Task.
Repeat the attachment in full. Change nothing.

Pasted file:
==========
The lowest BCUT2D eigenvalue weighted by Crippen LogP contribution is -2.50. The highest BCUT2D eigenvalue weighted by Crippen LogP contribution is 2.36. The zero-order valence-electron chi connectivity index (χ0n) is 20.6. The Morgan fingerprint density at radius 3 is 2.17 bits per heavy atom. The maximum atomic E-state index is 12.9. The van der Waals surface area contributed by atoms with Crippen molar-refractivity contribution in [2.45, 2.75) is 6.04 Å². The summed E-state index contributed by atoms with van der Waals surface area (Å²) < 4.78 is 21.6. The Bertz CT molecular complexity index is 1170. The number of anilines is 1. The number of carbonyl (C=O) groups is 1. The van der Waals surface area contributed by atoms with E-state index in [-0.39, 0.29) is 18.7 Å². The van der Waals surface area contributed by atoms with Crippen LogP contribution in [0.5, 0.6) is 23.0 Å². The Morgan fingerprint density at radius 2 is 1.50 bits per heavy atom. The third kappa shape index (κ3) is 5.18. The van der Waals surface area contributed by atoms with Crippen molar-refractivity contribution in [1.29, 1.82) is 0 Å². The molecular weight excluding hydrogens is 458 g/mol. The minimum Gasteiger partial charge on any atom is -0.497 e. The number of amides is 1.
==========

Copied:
The lowest BCUT2D eigenvalue weighted by Crippen LogP contribution is -2.50. The highest BCUT2D eigenvalue weighted by Crippen LogP contribution is 2.36. The zero-order valence-electron chi connectivity index (χ0n) is 20.6. The Morgan fingerprint density at radius 3 is 2.17 bits per heavy atom. The maximum atomic E-state index is 12.9. The van der Waals surface area contributed by atoms with Crippen molar-refractivity contribution in [2.45, 2.75) is 6.04 Å². The summed E-state index contributed by atoms with van der Waals surface area (Å²) < 4.78 is 21.6. The Bertz CT molecular complexity index is 1170. The number of anilines is 1. The number of carbonyl (C=O) groups is 1. The van der Waals surface area contributed by atoms with E-state index in [-0.39, 0.29) is 18.7 Å². The van der Waals surface area contributed by atoms with Crippen LogP contribution in [0.5, 0.6) is 23.0 Å². The Morgan fingerprint density at radius 2 is 1.50 bits per heavy atom. The third kappa shape index (κ3) is 5.18. The van der Waals surface area contributed by atoms with Crippen molar-refractivity contribution in [1.29, 1.82) is 0 Å². The molecular weight excluding hydrogens is 458 g/mol. The minimum Gasteiger partial charge on any atom is -0.497 e. The number of amides is 1.